Engineering R&D: Process food,
reduce world hunger
With a third of the world's 6.2 billion people lacking dependable electric service, Harrigan set out to design a nonelectric version with more versatility. The result is VitaGoat, a mini-food plant that processes both wet foods and dry products quickly and efficiently. The system can be built and sold in developing countries for less than $1,500. With assistance from Africare, three beta units are being installed in West Africa. Some countries in the region export mangoes and import mango puree, a value-added product the Goat can produce.
Harrigan is a 1988 mechanical engineering graduate of Montreal's McGill University. He worked for a fabricator of stainless-steel pressure vessels and other equipment for five years, then earned his MBA and joined ProSoya Inc., makers of an airless, cold-grinding soymilk process. As engineering director, Harrigan helped ProSoya build dairy-grade systems with capacities of up to 4,000 liters an hour.
Food Engineering spoke with Harrigan about VitaGoat as he was preparing to visit the beta sites.
FE: How did VitaGoat come about?
Harrigan: The VitaCow is fine for processing soymilk, purees and other aqueous solutions when electricity is readily available. Unfortunately, most of the world's 800 million malnourished people are off the grid, and the cost of an electric motor is prohibitive, anyway. About three years ago I started developing something that was totally nonelectric and could make a wider range of food than the Cow.
In the Cow, grinding and cooking are done in one vessel. We tried that with the Goat, but you can't get enough torque and speed to make a soya suspension with a nonmechanical system. It took two years to arrive at a design that incorporates separate cooking and grinding components. There was no Eureka moment; it simply evolved into a choice between a hand mill, like grandmother used, and a pedal-powered grinder, which became the obvious choice.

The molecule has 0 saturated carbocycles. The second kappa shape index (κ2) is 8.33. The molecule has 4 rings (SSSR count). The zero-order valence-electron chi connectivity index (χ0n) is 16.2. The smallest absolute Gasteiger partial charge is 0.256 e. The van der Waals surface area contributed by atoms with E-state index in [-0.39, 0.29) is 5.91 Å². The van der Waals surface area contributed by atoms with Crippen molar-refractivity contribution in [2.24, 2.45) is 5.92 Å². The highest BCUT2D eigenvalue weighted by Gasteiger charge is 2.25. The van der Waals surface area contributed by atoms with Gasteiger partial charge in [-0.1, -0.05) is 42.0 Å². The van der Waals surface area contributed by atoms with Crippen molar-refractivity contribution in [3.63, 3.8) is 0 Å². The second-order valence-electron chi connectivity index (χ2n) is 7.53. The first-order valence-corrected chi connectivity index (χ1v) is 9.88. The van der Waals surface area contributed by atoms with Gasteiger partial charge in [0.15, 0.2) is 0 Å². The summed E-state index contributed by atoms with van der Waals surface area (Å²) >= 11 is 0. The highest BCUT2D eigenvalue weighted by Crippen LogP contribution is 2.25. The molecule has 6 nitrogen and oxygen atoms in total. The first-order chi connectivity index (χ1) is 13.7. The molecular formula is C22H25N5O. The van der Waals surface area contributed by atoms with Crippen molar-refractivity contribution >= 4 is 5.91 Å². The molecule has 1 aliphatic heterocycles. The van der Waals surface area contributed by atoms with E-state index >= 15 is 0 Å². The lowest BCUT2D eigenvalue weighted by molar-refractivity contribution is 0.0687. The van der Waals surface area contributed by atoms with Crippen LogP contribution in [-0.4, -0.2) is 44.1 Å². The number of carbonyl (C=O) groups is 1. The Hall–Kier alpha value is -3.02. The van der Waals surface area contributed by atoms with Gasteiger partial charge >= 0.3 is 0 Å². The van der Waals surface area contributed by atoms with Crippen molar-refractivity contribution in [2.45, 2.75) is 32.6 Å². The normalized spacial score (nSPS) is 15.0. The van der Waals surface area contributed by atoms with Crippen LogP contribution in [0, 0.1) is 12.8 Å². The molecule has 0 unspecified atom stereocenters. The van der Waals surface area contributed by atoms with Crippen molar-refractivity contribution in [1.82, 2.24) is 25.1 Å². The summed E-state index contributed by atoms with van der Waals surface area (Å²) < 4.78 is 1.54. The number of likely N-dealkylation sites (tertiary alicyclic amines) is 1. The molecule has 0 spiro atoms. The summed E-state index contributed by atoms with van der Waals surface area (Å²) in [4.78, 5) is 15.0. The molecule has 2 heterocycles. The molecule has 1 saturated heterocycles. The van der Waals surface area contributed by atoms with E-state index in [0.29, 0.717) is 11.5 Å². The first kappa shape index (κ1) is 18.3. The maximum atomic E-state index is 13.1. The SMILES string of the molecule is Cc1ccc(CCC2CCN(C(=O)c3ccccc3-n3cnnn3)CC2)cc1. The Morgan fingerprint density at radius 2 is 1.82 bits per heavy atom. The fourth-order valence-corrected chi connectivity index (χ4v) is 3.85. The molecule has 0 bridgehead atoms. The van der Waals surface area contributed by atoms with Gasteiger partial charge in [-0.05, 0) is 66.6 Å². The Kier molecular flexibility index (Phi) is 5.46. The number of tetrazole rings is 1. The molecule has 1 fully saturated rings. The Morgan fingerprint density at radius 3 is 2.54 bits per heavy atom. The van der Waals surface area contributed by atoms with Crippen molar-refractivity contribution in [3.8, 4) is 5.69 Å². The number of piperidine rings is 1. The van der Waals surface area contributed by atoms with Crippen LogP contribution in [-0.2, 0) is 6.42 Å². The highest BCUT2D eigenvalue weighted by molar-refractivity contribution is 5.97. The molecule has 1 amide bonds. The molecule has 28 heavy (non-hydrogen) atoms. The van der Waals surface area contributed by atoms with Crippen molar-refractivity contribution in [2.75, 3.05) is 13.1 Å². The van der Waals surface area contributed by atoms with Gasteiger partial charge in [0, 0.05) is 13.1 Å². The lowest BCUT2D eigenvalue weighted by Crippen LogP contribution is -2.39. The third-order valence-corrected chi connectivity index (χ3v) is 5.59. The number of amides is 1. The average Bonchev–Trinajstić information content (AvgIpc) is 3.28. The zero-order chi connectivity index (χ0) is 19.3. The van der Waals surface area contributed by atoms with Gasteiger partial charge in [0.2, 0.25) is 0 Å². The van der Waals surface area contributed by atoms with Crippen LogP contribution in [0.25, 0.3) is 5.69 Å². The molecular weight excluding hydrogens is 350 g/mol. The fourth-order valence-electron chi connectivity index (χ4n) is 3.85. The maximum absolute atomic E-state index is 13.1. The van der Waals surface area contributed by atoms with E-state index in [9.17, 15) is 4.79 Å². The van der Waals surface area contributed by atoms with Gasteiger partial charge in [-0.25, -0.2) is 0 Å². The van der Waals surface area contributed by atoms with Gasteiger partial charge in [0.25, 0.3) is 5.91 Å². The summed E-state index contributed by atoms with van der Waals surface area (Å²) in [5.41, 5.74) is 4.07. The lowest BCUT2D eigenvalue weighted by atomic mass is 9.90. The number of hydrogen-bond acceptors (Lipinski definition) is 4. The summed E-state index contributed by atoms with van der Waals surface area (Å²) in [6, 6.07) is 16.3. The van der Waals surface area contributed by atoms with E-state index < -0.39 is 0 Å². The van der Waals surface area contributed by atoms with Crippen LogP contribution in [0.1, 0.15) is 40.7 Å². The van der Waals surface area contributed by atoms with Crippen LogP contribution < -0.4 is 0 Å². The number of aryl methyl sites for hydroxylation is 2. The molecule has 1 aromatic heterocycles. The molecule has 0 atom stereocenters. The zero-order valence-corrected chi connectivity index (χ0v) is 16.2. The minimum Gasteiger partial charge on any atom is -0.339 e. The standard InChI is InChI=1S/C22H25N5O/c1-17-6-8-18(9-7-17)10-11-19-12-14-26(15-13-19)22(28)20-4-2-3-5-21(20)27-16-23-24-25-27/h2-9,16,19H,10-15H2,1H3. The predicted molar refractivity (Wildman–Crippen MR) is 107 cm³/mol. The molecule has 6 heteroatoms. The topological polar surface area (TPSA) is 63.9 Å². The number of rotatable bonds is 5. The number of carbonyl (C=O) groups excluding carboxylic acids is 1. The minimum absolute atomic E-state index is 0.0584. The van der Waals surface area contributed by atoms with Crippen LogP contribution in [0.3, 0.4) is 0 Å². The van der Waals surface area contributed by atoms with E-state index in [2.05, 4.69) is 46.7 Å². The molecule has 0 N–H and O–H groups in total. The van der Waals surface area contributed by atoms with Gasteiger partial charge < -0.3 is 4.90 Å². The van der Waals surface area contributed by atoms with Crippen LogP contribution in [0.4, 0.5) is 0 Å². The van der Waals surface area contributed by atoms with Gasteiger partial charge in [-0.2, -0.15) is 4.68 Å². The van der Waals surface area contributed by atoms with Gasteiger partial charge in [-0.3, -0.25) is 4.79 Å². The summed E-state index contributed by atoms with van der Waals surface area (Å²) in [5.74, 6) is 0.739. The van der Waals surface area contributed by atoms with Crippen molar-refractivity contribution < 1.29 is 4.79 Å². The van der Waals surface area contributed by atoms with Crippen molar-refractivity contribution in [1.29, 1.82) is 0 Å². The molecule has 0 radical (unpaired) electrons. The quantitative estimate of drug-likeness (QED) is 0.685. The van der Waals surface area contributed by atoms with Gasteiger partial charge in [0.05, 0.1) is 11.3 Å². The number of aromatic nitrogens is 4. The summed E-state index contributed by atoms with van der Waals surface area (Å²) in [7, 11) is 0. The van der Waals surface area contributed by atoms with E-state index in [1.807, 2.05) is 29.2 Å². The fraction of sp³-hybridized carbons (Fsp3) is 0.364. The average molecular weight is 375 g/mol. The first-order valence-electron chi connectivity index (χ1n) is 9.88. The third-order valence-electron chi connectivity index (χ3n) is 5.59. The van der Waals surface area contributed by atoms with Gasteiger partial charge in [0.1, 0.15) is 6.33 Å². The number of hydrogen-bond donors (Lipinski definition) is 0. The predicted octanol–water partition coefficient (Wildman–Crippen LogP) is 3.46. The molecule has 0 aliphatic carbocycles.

FE: What technology does the cycle grinder use?
Harrigan: We adapted a design from the ‘70s by Gordon Wilson, a professor at MIT. He has written books about the ergonomics of pedaling and pedal power.
Ergonomics were important because you simply have to have something that is comfortable to pedal for several hours at a time. You also need something that can deliver enough torque, and the key to Gordon's design is the chain and belt system. There's a high gear for milling soft foods and a low gear for hard.
FE: What modifications were necessary?
Harrigan: You're driving forward, not back, and that geometry creates some challenges with a mill. The belt tensioner had to use simple parts that can be sourced locally, and that precludes derailers in developing countries. Ease of fabrication and cost were always considerations. This uses bona fide parts, not scrap from a junkyard.
A conventional bicycle seat would be too uncomfortable, and we had to consider that users would be Muslim women who aren't supposed to gyrate their hips in public. It sounds crazy, but design has to be appropriate to the group.
Harrigan: Variable-speed pulleys would have added $100 to the cost, and that's a big deal in many parts of the world. Availability of parts also would have been an issue. Manual shifting between five speeds is required. We haven't calculated the maximum kilograms of force generated by each gear; we just tested it against the foods it would need to crush.
FE: What design features are included in the steam boiler?
Harrigan: It's a 55 gal. drum that generates superheated steam. It's a modified design by Carl Bielenberg, a Vermont philanthropist and mechanical engineer who set up machine shops in Senegal after graduating from MIT and became an expert on gasifiers and boilers that are very clean and efficient.
The boiler's elegance is on the inside. Water is heated in an inner chamber to about 120